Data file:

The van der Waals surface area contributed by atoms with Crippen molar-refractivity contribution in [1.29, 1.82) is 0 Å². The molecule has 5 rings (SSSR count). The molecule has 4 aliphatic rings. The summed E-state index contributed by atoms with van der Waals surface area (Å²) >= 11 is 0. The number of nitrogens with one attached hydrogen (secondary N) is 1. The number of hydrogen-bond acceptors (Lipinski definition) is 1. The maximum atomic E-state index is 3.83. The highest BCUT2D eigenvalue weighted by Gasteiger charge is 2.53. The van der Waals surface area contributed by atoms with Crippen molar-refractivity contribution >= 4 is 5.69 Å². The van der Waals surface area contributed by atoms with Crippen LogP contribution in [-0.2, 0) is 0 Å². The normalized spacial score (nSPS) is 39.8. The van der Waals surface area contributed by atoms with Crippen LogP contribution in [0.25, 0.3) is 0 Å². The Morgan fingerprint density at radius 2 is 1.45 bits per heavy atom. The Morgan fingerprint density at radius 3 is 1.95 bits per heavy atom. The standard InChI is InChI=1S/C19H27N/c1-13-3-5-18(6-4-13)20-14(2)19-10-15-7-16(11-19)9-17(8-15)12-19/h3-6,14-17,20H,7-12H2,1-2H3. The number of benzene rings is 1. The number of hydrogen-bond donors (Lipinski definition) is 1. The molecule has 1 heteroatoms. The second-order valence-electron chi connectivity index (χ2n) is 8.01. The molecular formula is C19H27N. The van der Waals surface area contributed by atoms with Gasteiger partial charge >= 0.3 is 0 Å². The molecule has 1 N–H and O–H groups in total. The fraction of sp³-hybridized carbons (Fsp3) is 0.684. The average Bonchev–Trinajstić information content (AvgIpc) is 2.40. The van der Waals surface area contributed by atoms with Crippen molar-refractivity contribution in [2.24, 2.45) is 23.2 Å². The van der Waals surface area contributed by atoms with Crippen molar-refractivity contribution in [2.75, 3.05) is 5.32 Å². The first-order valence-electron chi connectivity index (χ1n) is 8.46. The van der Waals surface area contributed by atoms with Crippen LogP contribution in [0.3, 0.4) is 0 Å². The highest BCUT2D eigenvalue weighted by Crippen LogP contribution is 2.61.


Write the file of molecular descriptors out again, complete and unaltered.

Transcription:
The van der Waals surface area contributed by atoms with Crippen molar-refractivity contribution in [1.29, 1.82) is 0 Å². The molecule has 5 rings (SSSR count). The molecule has 4 aliphatic rings. The summed E-state index contributed by atoms with van der Waals surface area (Å²) >= 11 is 0. The number of nitrogens with one attached hydrogen (secondary N) is 1. The number of hydrogen-bond acceptors (Lipinski definition) is 1. The maximum atomic E-state index is 3.83. The highest BCUT2D eigenvalue weighted by Gasteiger charge is 2.53. The van der Waals surface area contributed by atoms with Crippen molar-refractivity contribution >= 4 is 5.69 Å². The van der Waals surface area contributed by atoms with Crippen LogP contribution in [-0.2, 0) is 0 Å². The normalized spacial score (nSPS) is 39.8. The van der Waals surface area contributed by atoms with Crippen LogP contribution in [0.25, 0.3) is 0 Å². The Morgan fingerprint density at radius 2 is 1.45 bits per heavy atom. The Morgan fingerprint density at radius 3 is 1.95 bits per heavy atom. The standard InChI is InChI=1S/C19H27N/c1-13-3-5-18(6-4-13)20-14(2)19-10-15-7-16(11-19)9-17(8-15)12-19/h3-6,14-17,20H,7-12H2,1-2H3. The number of benzene rings is 1. The number of hydrogen-bond donors (Lipinski definition) is 1. The molecule has 1 heteroatoms. The second-order valence-electron chi connectivity index (χ2n) is 8.01. The molecular formula is C19H27N. The van der Waals surface area contributed by atoms with Gasteiger partial charge >= 0.3 is 0 Å². The molecule has 1 N–H and O–H groups in total. The fraction of sp³-hybridized carbons (Fsp3) is 0.684. The average Bonchev–Trinajstić information content (AvgIpc) is 2.40. The van der Waals surface area contributed by atoms with Crippen molar-refractivity contribution in [2.24, 2.45) is 23.2 Å². The van der Waals surface area contributed by atoms with Crippen molar-refractivity contribution in [2.75, 3.05) is 5.32 Å². The first-order valence-electron chi connectivity index (χ1n) is 8.46. The van der Waals surface area contributed by atoms with Crippen LogP contribution in [0.3, 0.4) is 0 Å². The highest BCUT2D eigenvalue weighted by Crippen LogP contribution is 2.61.